Ben started by installing the support brackets.  This procedure went very quickly, with the only snafu being one tricky bolt per side that must be slid through a hole in the frame (Figure 1).   Once the brackets were in place (Figures 2 - 5), it was time to move onto the bumper.  Total time to complete this initial step was about 15 minutes, including the unpacking of the bumper and all hardware.

Figure 1
Runck Bumper
Installing the bumper support bracket mounting hardware
Figure 2
Runck Bumper
Installation of the winged bolt in the frame for the bumper support bracket.
Figure 3
Runck Bumper
Bracket in place, hardware still loose.
Figure 4
Runck Bumper
Installation of the top frame rail support bracket.
Figure 5
Runck Bumper
Both upper and bumper support brackets installed.

Step 2
This particular bumper is built for a '97 and newer TJ with no body lift.  My Jeep had a 1" body lift and the swing arm still cleared the rear tail lights.  In the event that you have a larger body lift, you may find it necessary to relocate the rear tail lights.  This can be done by drilling three holes in the taillight itself, lowering the distance needed to clear the swing arm, or you could upgrade to flush-mounted LED lenses

It should be noted that neither Ben nor I got out a drill during this entire process.  The Runck setup uses all existing holes in the frame for ease of installation for the consumer.  It is important to leave all bolts loose until the bumper is fully installed to ease the installation of the product. If you do not, you may have trouble lining the bolt holes up correctly.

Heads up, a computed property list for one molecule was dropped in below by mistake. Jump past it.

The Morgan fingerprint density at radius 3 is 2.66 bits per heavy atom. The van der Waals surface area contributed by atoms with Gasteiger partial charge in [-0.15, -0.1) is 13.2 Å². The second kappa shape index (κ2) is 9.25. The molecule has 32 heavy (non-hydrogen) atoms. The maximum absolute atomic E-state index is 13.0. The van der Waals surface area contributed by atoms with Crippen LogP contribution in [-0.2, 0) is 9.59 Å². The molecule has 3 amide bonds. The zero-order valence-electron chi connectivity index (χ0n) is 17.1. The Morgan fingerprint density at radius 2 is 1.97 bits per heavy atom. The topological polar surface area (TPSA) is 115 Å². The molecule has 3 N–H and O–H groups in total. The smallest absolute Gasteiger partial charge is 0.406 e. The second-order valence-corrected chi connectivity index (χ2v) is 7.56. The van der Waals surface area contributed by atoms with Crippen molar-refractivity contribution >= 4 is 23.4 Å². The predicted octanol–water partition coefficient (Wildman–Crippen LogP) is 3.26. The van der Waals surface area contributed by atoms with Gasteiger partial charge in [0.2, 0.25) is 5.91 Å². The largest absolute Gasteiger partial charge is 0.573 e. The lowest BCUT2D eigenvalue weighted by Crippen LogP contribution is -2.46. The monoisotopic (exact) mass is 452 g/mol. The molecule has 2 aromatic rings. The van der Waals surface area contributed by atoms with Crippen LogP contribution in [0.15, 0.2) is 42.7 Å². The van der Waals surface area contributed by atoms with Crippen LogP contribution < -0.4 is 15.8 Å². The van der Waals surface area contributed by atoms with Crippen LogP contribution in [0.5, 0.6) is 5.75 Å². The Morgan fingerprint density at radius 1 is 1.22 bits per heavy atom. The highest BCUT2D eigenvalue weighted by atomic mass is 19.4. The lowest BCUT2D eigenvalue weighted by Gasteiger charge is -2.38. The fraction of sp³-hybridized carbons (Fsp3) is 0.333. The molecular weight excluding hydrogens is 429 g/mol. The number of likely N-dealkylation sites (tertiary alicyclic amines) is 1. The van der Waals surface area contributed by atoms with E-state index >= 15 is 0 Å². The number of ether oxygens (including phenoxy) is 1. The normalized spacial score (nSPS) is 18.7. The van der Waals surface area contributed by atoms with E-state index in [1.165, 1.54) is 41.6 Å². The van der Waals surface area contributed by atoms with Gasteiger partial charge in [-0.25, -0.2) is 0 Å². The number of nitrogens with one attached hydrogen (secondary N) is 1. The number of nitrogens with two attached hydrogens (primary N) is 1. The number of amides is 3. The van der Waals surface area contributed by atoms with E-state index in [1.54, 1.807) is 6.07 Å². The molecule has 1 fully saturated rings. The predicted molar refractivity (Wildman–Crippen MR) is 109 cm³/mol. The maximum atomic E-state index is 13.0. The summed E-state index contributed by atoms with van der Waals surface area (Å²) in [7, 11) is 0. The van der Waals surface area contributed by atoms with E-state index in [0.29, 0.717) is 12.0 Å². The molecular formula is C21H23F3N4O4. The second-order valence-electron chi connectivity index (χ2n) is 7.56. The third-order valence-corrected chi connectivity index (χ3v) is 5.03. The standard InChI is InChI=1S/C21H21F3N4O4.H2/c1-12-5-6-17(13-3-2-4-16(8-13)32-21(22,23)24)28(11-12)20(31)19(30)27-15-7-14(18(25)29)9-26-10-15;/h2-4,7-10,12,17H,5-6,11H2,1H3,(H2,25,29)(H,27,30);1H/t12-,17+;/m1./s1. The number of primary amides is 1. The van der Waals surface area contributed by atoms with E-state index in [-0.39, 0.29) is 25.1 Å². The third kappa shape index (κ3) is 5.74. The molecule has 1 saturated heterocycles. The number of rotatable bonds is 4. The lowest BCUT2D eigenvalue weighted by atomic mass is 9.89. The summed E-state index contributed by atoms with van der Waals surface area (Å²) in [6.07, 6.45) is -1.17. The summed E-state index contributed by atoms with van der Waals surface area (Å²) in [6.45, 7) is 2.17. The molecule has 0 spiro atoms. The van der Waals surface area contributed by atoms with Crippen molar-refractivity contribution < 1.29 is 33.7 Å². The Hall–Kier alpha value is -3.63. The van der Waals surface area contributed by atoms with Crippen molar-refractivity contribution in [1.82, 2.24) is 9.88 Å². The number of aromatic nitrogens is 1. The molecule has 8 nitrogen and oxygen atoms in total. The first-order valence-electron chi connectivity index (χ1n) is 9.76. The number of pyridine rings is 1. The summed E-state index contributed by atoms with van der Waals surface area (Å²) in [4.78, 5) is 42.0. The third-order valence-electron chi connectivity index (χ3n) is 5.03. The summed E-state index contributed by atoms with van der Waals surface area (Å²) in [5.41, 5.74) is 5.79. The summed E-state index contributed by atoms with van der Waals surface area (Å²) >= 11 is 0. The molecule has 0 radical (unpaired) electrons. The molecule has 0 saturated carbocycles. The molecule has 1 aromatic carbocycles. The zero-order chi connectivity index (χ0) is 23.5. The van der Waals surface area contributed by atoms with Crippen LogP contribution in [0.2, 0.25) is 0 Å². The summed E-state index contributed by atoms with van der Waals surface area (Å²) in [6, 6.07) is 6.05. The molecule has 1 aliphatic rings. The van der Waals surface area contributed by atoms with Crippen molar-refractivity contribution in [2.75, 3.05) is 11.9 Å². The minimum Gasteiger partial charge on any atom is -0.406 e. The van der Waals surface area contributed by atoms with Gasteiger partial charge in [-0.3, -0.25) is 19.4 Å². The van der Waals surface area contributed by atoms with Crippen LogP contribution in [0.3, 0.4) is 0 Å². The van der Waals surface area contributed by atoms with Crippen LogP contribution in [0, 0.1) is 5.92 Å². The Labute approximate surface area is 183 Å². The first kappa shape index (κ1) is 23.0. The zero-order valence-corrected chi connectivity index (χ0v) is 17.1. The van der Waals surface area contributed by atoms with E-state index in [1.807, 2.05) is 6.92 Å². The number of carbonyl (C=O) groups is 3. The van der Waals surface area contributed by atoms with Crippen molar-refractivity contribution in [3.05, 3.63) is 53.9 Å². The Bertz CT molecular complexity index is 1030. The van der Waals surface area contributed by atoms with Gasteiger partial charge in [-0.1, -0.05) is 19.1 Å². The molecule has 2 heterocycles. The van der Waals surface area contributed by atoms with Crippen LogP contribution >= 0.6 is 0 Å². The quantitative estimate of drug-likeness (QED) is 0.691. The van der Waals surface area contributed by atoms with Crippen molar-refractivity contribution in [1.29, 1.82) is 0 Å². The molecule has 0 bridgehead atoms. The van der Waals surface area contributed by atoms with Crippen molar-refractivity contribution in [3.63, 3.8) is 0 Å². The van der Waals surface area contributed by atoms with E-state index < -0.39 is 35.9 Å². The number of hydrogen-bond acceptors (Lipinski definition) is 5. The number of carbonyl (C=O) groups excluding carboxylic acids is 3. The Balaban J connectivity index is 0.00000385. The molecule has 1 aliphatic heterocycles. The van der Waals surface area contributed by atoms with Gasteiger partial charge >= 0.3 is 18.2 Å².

The swing arm removes rather easily from the bumper by pulling up on the base of the arm.  By doing this, you remove some of the weight and it makes it simpler to install just the bumper.  Even after removing the swing arm, you will want a friend around to help you steady the bumper while you feed the bolts through the appropriate holes and get nuts started on them. 

Once the bumper was installed by bolting it onto the cross member, we then attached the top brackets and lower brackets to the bumper.  Once all of the attachments were made, we tightened all of the nuts and bolts down.  After the installation of the lower bumper, we installed the swing arm to the tire carrier.  You can see in Figure 6 what the unit looks like without the swing arm installed to the bumper.  Total time to complete this phase of the project was about 15 minutes, bringing the total install time to 30 minutes at this point.